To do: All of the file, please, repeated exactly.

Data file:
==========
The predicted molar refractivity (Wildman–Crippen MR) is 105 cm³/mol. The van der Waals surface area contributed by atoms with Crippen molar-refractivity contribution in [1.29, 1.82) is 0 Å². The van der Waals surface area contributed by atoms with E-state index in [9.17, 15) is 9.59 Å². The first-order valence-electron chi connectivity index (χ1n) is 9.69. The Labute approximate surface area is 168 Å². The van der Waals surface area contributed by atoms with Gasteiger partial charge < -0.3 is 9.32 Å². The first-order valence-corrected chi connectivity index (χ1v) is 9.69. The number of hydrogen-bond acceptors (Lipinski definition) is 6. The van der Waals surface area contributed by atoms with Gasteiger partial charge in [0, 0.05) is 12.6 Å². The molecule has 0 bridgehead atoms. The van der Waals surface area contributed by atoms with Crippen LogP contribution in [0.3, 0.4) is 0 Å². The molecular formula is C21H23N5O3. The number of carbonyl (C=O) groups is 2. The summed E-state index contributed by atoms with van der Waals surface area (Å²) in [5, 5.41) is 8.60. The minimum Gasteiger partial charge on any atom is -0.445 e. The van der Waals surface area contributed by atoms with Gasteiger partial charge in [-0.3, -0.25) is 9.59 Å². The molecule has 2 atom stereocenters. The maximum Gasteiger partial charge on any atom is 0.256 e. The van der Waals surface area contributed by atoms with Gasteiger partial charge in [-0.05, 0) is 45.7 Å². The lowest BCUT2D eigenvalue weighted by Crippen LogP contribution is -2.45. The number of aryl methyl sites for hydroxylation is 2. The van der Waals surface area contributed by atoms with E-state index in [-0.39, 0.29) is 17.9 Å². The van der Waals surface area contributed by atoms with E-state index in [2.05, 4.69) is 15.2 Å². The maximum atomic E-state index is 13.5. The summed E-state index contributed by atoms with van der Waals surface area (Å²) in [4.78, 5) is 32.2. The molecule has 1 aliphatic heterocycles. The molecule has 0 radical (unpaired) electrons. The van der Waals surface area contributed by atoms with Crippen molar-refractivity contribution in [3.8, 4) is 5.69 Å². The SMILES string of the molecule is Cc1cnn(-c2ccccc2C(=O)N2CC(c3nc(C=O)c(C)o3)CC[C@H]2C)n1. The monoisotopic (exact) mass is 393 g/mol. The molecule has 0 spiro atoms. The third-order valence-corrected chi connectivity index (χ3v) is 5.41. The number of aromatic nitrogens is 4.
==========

The predicted molar refractivity (Wildman–Crippen MR) is 105 cm³/mol. The van der Waals surface area contributed by atoms with Crippen molar-refractivity contribution in [1.29, 1.82) is 0 Å². The van der Waals surface area contributed by atoms with E-state index in [9.17, 15) is 9.59 Å². The first-order valence-electron chi connectivity index (χ1n) is 9.69. The Labute approximate surface area is 168 Å². The van der Waals surface area contributed by atoms with Gasteiger partial charge < -0.3 is 9.32 Å². The first-order valence-corrected chi connectivity index (χ1v) is 9.69. The number of hydrogen-bond acceptors (Lipinski definition) is 6. The van der Waals surface area contributed by atoms with Gasteiger partial charge in [0, 0.05) is 12.6 Å². The molecule has 0 bridgehead atoms. The van der Waals surface area contributed by atoms with Crippen LogP contribution in [0.3, 0.4) is 0 Å². The molecular formula is C21H23N5O3. The number of carbonyl (C=O) groups is 2. The summed E-state index contributed by atoms with van der Waals surface area (Å²) in [5, 5.41) is 8.60. The minimum Gasteiger partial charge on any atom is -0.445 e. The van der Waals surface area contributed by atoms with Gasteiger partial charge in [-0.3, -0.25) is 9.59 Å². The molecule has 2 atom stereocenters. The maximum Gasteiger partial charge on any atom is 0.256 e. The van der Waals surface area contributed by atoms with Gasteiger partial charge in [-0.05, 0) is 45.7 Å². The lowest BCUT2D eigenvalue weighted by Crippen LogP contribution is -2.45. The number of aryl methyl sites for hydroxylation is 2. The van der Waals surface area contributed by atoms with E-state index in [-0.39, 0.29) is 17.9 Å². The van der Waals surface area contributed by atoms with E-state index in [2.05, 4.69) is 15.2 Å². The maximum atomic E-state index is 13.5. The summed E-state index contributed by atoms with van der Waals surface area (Å²) in [4.78, 5) is 32.2. The molecule has 1 aliphatic heterocycles. The molecule has 0 radical (unpaired) electrons. The van der Waals surface area contributed by atoms with Crippen molar-refractivity contribution in [3.8, 4) is 5.69 Å². The SMILES string of the molecule is Cc1cnn(-c2ccccc2C(=O)N2CC(c3nc(C=O)c(C)o3)CC[C@H]2C)n1. The monoisotopic (exact) mass is 393 g/mol. The molecule has 0 spiro atoms. The third-order valence-corrected chi connectivity index (χ3v) is 5.41. The number of aromatic nitrogens is 4.